WHEN A FAMILY member contracts AIDS -- particularly when the victim is a young child -- it is a terrible tragedy. Imagine then the plight of a single family with three sons, 10, 9 and 8 years old, all infected with the virus. Clifford and Louise Ray of Arcadia, Fla., are the parents in such a family. Their sons Richard, Robert and Randy are hemophiliacs who were presumably infected from blood products they received before the blood supply was made safe. The boys do not yet have symptoms of AIDS, but the odds are overwhelming that they will eventually get the disease.

There are not that many school-age children with AIDS. Most youngsters who have the disease contracted it from afflicted mothers, many of whom are addicts. These children usually do not live long enough to go to school. Older children with the virus, like the Rays, are more likely to have contracted it from contaminated blood transfusions, but that group is limited and no longer expanding. Many of these children want to go to school, and their cases have aroused controversy. The Rays and other parents have had to go to court to force school boards to accept their children -- a situation to which other parents have demonstrated resistance.

Last week, many children in Arcadia were kept home because the Ray boys were in school. But attendance was increasing steadily. On Friday night, the Rays' home was destroyed by a suspicious fire that is being investigated by local authorities and the FBI. The community is stunned by this apparent violence, and many who led the school boycott have rushed to condemn the wrongdoer -- if there is one -- and to help the family. But there is still confusion and differing opinion on the question whether the boys should be at school.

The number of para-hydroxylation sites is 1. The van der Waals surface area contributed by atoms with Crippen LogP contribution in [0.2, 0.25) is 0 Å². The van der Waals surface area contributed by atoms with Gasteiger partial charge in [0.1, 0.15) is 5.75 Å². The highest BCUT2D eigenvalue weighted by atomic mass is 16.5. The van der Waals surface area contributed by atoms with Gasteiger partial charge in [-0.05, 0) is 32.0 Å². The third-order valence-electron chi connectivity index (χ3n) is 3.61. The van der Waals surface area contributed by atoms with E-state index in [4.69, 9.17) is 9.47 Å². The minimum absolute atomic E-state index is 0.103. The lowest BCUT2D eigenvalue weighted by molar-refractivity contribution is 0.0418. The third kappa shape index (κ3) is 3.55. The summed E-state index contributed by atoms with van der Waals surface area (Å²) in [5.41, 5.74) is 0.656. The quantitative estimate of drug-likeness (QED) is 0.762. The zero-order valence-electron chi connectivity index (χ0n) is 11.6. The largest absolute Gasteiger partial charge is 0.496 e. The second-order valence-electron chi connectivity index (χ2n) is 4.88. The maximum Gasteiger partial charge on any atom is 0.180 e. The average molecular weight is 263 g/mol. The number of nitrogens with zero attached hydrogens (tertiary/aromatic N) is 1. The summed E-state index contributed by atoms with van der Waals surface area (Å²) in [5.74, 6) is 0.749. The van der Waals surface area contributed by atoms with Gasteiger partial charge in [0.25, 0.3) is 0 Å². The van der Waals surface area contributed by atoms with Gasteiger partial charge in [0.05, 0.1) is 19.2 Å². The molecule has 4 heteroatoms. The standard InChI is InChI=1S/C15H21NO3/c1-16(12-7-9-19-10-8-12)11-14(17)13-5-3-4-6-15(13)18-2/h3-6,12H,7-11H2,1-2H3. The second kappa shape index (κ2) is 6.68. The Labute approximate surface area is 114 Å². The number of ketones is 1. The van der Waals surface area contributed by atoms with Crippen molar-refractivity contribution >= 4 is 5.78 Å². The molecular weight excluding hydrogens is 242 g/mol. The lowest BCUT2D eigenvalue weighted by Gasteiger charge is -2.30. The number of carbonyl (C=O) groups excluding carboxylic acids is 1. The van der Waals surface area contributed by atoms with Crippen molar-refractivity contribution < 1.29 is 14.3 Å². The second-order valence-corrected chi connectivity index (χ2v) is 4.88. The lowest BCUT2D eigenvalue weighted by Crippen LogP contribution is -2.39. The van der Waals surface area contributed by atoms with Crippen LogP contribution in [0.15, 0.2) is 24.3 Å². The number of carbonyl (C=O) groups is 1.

People who are infected with the AIDS virus can transmit it to others -- but not casually. Parents have been repeatedly assured by doctors and scientists that children are safe in school; but because the virus is so deadly, fears persist even when the risk is infinitesimal. It is not as easy to overcome this fear -- which may be irrational but is understandable -- as it is to condemn violence.

The best approach, we believe, is to treat these cases with candor and compassion and to make every effort to treat AIDS children normally. There is no place for either massive resistance or secrecy. Each case should be considered on its merits. Are the children, both the AIDS victim and his classmates, mature enough to understand each other's fears and combat them? Are there responsible adults in the school who can help in emergencies? Are school authorities providing help and reassurance -- not just to the family in need, but to all the parents involved?

These steps have been taken in some communities, and with patience and good will this problem -- which is temporary -- can be worked out elsewhere. No family should have to go through what the Rays are experiencing without the support and sympathy of its community.